Billions of euros from the sale of EU carbon credits and free emissions allowances, given in exchange for commitments to diversify Poland’s energy mix, will instead be spent on coal and cutting the country’s budget deficit, climate campaigners have said.
The allegations, by Greenpeace, the WWF and the Climate Action Network, are made in a report ahead of October’s summit of EU leaders in Brussels and put the spotlight on Polish Prime Minister Donald Tusk’s patchy record on climate change.
“If the billions in free carbon allowances and other exemptions had been used as they were intended, Poland could by now have kick-started a viable clean energysector,” said Joris den Blanken, EU climate policy director at Greenpeace Europe.
“Instead, the allowances have supported the use of coal and done almost nothing to reduce Poland’s dependence on Russian energy imports.”
The summit could be the last time that Tusk represents Poland in international energy negotiations before he takes over as President of the European Council in December, a role in which he must broker consensus among member states.
EU leaders will aim to reach agreement on carbon emission targets for 2030 and to inform the EU’s position at the 2015 United Nations Climate Change Conference in Paris.
In January, Tusk opposed the weakened EU proposal for a binding 40% CO2 cut, a 27% share of renewables in Europe’s energy mix, and 30% improvement in energy wastage.
Tusk hosted the 19th UN Climate Change Conference in 2013, amid widespread criticism of his country’s record on climate change.
He changed his minister for the environment in the middle of the conference, appointing Maciej Grabowski, an economist and backer of shale gas extraction.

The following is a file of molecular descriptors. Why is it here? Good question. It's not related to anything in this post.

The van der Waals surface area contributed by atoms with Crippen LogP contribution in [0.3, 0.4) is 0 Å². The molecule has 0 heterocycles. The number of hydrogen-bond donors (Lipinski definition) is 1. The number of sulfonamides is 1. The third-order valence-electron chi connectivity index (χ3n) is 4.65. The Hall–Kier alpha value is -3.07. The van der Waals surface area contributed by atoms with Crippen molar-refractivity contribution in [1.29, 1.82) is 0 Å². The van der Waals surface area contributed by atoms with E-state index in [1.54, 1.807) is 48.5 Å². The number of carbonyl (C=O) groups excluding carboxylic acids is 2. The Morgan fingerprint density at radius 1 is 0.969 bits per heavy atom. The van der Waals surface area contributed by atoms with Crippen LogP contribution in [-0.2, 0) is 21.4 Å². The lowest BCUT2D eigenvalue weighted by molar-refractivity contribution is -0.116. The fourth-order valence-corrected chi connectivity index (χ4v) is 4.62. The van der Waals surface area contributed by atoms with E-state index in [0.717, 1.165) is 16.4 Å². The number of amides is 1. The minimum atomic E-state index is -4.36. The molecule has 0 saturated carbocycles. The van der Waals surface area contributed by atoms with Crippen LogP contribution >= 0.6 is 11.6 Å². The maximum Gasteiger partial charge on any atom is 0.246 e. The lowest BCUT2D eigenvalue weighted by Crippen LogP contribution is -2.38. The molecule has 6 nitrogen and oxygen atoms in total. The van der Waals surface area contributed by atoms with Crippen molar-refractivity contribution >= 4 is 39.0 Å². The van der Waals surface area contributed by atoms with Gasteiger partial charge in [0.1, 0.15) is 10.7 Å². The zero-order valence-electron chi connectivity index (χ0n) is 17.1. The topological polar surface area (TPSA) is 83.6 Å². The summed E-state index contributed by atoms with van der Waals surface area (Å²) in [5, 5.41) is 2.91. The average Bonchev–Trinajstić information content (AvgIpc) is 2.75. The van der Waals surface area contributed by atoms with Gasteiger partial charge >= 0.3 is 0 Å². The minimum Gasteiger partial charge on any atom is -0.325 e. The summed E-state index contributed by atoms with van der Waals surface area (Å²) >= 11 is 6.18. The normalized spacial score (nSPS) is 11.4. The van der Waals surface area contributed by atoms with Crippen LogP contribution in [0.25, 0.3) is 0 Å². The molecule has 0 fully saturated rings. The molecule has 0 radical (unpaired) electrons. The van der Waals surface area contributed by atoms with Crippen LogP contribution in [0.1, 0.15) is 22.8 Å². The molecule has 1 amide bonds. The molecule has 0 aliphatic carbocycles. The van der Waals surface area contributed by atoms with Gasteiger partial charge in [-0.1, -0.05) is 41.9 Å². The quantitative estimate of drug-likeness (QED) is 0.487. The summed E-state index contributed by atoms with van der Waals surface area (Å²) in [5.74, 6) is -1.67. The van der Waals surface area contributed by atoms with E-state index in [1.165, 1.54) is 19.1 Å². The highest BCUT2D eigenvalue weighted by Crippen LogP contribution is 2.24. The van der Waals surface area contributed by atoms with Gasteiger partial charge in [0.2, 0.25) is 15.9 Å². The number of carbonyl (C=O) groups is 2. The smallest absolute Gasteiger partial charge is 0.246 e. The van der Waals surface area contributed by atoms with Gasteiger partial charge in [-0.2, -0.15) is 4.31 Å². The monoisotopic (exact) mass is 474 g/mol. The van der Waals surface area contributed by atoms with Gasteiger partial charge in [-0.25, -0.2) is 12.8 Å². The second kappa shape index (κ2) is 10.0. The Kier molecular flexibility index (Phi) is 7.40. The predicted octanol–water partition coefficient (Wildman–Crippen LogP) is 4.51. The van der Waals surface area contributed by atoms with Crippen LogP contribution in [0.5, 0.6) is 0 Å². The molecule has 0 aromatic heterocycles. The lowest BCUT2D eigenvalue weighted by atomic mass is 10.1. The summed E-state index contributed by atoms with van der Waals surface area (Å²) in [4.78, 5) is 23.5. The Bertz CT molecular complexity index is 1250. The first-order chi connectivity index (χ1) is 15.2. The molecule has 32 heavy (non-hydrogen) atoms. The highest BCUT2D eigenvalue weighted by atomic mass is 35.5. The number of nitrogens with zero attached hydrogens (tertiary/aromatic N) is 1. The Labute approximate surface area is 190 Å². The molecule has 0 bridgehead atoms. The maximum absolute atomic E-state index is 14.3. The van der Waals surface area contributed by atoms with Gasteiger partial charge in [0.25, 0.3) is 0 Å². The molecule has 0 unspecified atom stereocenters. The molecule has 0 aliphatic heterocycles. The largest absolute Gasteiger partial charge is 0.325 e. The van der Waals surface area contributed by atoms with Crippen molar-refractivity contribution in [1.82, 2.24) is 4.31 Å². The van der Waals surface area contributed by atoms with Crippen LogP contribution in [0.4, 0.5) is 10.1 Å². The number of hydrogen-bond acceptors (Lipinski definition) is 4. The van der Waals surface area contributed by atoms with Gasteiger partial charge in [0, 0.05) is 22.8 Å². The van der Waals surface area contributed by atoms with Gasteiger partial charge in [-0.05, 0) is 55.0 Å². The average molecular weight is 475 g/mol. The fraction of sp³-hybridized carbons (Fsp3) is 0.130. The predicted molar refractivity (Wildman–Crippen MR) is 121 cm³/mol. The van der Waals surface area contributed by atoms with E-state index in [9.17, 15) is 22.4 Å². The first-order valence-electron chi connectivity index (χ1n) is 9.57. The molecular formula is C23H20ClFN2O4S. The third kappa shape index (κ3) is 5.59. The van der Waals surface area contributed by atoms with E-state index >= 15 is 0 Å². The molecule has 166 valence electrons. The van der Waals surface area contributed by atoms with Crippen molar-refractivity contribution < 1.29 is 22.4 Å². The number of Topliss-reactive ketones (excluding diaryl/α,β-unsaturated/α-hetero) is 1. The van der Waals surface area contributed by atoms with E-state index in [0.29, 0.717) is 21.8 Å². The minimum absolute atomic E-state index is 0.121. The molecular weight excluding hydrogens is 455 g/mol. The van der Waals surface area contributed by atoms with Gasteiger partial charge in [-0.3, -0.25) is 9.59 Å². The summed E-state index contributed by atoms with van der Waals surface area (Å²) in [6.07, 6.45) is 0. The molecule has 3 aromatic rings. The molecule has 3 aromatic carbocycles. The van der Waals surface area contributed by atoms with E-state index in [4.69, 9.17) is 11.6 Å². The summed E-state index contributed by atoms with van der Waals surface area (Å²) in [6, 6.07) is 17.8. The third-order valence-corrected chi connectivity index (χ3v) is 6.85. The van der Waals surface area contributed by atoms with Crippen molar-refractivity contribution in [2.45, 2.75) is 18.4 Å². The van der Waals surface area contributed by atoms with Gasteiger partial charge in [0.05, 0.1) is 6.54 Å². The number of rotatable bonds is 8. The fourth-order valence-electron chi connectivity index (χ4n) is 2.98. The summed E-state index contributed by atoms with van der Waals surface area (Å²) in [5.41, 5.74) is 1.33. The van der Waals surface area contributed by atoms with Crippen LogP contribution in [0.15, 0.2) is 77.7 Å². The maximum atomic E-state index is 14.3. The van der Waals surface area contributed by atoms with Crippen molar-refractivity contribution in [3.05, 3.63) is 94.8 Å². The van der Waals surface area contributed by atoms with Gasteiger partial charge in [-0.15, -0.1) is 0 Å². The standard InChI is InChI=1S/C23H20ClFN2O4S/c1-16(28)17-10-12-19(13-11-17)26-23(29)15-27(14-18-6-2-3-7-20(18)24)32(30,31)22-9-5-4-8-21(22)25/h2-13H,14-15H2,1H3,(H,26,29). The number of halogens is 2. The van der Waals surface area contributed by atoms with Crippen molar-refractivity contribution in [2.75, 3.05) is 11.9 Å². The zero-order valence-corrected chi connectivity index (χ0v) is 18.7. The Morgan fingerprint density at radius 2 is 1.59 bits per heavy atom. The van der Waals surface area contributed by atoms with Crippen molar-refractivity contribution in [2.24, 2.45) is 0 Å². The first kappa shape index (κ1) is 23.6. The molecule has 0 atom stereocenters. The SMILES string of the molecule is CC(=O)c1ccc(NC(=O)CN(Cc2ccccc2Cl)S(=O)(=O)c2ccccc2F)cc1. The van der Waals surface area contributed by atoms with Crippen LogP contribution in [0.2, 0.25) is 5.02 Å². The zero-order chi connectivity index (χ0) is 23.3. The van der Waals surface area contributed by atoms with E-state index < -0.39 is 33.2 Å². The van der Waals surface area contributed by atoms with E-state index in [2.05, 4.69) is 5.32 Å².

Grabowski announced in June that around 60 exploratory shale gas wells had been dug in Poland, which is in the forefront of European exploration for shale. The UK is the only other EU country seeking to develop a shale gas industry
The EU decision-making timetable
23-24 Oct.: Member states decide on the energy efficiency targets in the EU Council
Oct. 2014: European Council expected to agree 2030 climate and energy targets
Dec. 2014: UNFCCC Climate Summit in Lima, Peru
Dec. 2015: UNFCCC Climate Summit in Paris expected to agree outline of global legally-binding climate treaty
2017: Next review of the measures on energy efficiency planned by the Commission
2020: Deadline for EU to meet target of 20% greenhouse gas reduction as measured against 1990 levels, a 20% share for renewable energy in the bloc’s energy mix, and a non-binding goal of a 20% energy efficiency improvement, measured against 2005 levels.